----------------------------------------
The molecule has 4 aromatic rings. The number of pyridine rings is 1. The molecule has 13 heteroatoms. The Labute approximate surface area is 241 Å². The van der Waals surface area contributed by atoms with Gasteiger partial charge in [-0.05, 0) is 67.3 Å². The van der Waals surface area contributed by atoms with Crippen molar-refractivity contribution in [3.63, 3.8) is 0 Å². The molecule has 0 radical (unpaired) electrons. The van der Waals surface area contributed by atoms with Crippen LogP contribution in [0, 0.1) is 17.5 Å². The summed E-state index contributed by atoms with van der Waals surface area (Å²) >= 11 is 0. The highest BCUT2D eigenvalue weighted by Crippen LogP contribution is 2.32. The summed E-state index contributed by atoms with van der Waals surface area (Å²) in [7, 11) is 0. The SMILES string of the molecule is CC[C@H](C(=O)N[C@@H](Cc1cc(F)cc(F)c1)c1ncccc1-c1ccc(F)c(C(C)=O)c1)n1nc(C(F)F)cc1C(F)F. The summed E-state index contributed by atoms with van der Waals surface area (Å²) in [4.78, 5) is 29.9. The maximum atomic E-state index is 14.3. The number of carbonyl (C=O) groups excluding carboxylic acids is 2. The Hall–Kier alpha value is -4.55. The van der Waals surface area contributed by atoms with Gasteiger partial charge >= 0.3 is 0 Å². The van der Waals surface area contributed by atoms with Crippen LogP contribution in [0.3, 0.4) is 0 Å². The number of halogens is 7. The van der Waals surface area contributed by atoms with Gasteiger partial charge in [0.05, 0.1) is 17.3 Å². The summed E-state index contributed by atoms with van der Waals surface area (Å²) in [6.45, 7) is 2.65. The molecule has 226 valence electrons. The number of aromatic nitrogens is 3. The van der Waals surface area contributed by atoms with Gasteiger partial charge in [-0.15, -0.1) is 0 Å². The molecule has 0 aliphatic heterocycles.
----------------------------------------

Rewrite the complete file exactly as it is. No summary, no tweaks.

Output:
The molecule has 4 aromatic rings. The number of pyridine rings is 1. The molecule has 13 heteroatoms. The Labute approximate surface area is 241 Å². The van der Waals surface area contributed by atoms with Gasteiger partial charge in [-0.05, 0) is 67.3 Å². The van der Waals surface area contributed by atoms with Crippen molar-refractivity contribution in [3.63, 3.8) is 0 Å². The molecule has 0 radical (unpaired) electrons. The van der Waals surface area contributed by atoms with Crippen LogP contribution in [0, 0.1) is 17.5 Å². The summed E-state index contributed by atoms with van der Waals surface area (Å²) >= 11 is 0. The highest BCUT2D eigenvalue weighted by Crippen LogP contribution is 2.32. The summed E-state index contributed by atoms with van der Waals surface area (Å²) in [7, 11) is 0. The SMILES string of the molecule is CC[C@H](C(=O)N[C@@H](Cc1cc(F)cc(F)c1)c1ncccc1-c1ccc(F)c(C(C)=O)c1)n1nc(C(F)F)cc1C(F)F. The summed E-state index contributed by atoms with van der Waals surface area (Å²) in [4.78, 5) is 29.9. The maximum atomic E-state index is 14.3. The number of carbonyl (C=O) groups excluding carboxylic acids is 2. The Hall–Kier alpha value is -4.55. The van der Waals surface area contributed by atoms with Gasteiger partial charge >= 0.3 is 0 Å². The van der Waals surface area contributed by atoms with Crippen LogP contribution in [0.3, 0.4) is 0 Å². The number of halogens is 7. The van der Waals surface area contributed by atoms with Gasteiger partial charge in [0.05, 0.1) is 17.3 Å². The summed E-state index contributed by atoms with van der Waals surface area (Å²) in [6.45, 7) is 2.65. The molecule has 226 valence electrons. The number of aromatic nitrogens is 3. The van der Waals surface area contributed by atoms with Gasteiger partial charge in [-0.15, -0.1) is 0 Å². The molecule has 0 aliphatic heterocycles.